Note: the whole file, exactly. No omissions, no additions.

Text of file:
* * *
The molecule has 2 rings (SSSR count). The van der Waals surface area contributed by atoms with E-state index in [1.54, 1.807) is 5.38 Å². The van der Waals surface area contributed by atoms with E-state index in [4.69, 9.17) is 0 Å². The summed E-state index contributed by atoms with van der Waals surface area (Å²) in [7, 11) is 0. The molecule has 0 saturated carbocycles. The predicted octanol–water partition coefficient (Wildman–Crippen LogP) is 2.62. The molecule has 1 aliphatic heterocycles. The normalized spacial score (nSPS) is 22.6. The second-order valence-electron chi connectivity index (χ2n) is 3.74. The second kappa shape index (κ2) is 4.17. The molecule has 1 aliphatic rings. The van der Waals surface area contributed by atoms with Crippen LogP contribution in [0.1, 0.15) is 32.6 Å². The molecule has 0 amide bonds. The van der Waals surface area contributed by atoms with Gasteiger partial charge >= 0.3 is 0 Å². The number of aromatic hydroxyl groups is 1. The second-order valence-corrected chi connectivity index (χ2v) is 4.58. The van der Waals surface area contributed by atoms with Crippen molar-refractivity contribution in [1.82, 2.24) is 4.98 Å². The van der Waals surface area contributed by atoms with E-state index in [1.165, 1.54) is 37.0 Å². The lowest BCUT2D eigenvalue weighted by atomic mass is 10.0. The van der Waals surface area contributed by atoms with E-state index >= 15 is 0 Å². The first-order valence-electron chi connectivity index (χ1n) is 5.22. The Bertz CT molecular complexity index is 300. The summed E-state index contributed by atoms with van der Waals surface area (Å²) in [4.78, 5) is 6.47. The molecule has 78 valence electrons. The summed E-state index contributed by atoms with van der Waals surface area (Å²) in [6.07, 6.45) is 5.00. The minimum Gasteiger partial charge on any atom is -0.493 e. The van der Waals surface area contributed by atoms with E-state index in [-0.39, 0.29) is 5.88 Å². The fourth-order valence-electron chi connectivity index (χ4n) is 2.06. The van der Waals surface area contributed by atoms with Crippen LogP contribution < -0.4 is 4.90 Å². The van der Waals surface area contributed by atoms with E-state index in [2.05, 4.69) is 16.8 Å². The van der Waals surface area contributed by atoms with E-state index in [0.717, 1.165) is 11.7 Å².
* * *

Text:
The molecule has 2 rings (SSSR count). The van der Waals surface area contributed by atoms with E-state index in [1.54, 1.807) is 5.38 Å². The van der Waals surface area contributed by atoms with E-state index in [4.69, 9.17) is 0 Å². The summed E-state index contributed by atoms with van der Waals surface area (Å²) in [7, 11) is 0. The molecule has 0 saturated carbocycles. The predicted octanol–water partition coefficient (Wildman–Crippen LogP) is 2.62. The molecule has 1 aliphatic heterocycles. The normalized spacial score (nSPS) is 22.6. The second-order valence-electron chi connectivity index (χ2n) is 3.74. The second kappa shape index (κ2) is 4.17. The molecule has 1 aliphatic rings. The van der Waals surface area contributed by atoms with Crippen LogP contribution in [0.1, 0.15) is 32.6 Å². The molecule has 0 amide bonds. The van der Waals surface area contributed by atoms with Gasteiger partial charge >= 0.3 is 0 Å². The number of aromatic hydroxyl groups is 1. The second-order valence-corrected chi connectivity index (χ2v) is 4.58. The van der Waals surface area contributed by atoms with Crippen molar-refractivity contribution in [1.82, 2.24) is 4.98 Å². The van der Waals surface area contributed by atoms with E-state index in [1.165, 1.54) is 37.0 Å². The lowest BCUT2D eigenvalue weighted by atomic mass is 10.0. The van der Waals surface area contributed by atoms with E-state index >= 15 is 0 Å². The first-order valence-electron chi connectivity index (χ1n) is 5.22. The Bertz CT molecular complexity index is 300. The summed E-state index contributed by atoms with van der Waals surface area (Å²) in [4.78, 5) is 6.47. The molecule has 78 valence electrons. The summed E-state index contributed by atoms with van der Waals surface area (Å²) in [6.07, 6.45) is 5.00. The minimum Gasteiger partial charge on any atom is -0.493 e. The van der Waals surface area contributed by atoms with E-state index in [-0.39, 0.29) is 5.88 Å². The fourth-order valence-electron chi connectivity index (χ4n) is 2.06. The van der Waals surface area contributed by atoms with Crippen LogP contribution < -0.4 is 4.90 Å². The van der Waals surface area contributed by atoms with E-state index in [2.05, 4.69) is 16.8 Å². The van der Waals surface area contributed by atoms with E-state index in [0.717, 1.165) is 11.7 Å².